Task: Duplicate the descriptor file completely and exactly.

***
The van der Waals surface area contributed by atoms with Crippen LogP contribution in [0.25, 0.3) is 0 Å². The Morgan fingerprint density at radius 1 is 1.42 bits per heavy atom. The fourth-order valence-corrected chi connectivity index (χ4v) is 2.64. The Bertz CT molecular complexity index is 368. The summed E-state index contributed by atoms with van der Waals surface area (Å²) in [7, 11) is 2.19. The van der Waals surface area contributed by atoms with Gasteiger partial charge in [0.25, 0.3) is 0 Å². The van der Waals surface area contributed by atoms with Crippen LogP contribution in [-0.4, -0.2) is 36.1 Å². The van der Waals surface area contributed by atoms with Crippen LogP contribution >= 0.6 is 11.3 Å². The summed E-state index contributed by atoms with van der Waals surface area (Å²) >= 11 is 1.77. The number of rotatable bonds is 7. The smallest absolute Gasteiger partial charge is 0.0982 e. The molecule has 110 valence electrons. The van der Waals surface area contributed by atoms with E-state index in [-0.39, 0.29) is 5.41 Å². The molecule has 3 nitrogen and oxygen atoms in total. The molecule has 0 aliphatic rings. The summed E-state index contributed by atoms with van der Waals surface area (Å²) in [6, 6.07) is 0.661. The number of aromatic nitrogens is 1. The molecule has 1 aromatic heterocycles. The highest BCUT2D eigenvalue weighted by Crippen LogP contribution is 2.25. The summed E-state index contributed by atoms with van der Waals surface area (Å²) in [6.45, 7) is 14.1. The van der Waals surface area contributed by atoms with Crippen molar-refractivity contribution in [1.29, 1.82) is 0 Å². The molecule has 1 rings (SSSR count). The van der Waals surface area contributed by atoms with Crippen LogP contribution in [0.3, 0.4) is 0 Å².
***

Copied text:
The van der Waals surface area contributed by atoms with Crippen LogP contribution in [0.25, 0.3) is 0 Å². The Morgan fingerprint density at radius 1 is 1.42 bits per heavy atom. The fourth-order valence-corrected chi connectivity index (χ4v) is 2.64. The Bertz CT molecular complexity index is 368. The summed E-state index contributed by atoms with van der Waals surface area (Å²) in [7, 11) is 2.19. The van der Waals surface area contributed by atoms with Gasteiger partial charge in [0.25, 0.3) is 0 Å². The van der Waals surface area contributed by atoms with Crippen LogP contribution in [-0.4, -0.2) is 36.1 Å². The van der Waals surface area contributed by atoms with Crippen LogP contribution >= 0.6 is 11.3 Å². The summed E-state index contributed by atoms with van der Waals surface area (Å²) >= 11 is 1.77. The number of rotatable bonds is 7. The smallest absolute Gasteiger partial charge is 0.0982 e. The molecule has 110 valence electrons. The van der Waals surface area contributed by atoms with E-state index in [-0.39, 0.29) is 5.41 Å². The molecule has 3 nitrogen and oxygen atoms in total. The molecule has 0 aliphatic rings. The summed E-state index contributed by atoms with van der Waals surface area (Å²) in [6, 6.07) is 0.661. The number of aromatic nitrogens is 1. The molecule has 1 aromatic heterocycles. The highest BCUT2D eigenvalue weighted by Crippen LogP contribution is 2.25. The summed E-state index contributed by atoms with van der Waals surface area (Å²) in [6.45, 7) is 14.1. The van der Waals surface area contributed by atoms with Crippen molar-refractivity contribution in [1.29, 1.82) is 0 Å². The molecule has 1 rings (SSSR count). The van der Waals surface area contributed by atoms with Crippen LogP contribution in [0.3, 0.4) is 0 Å².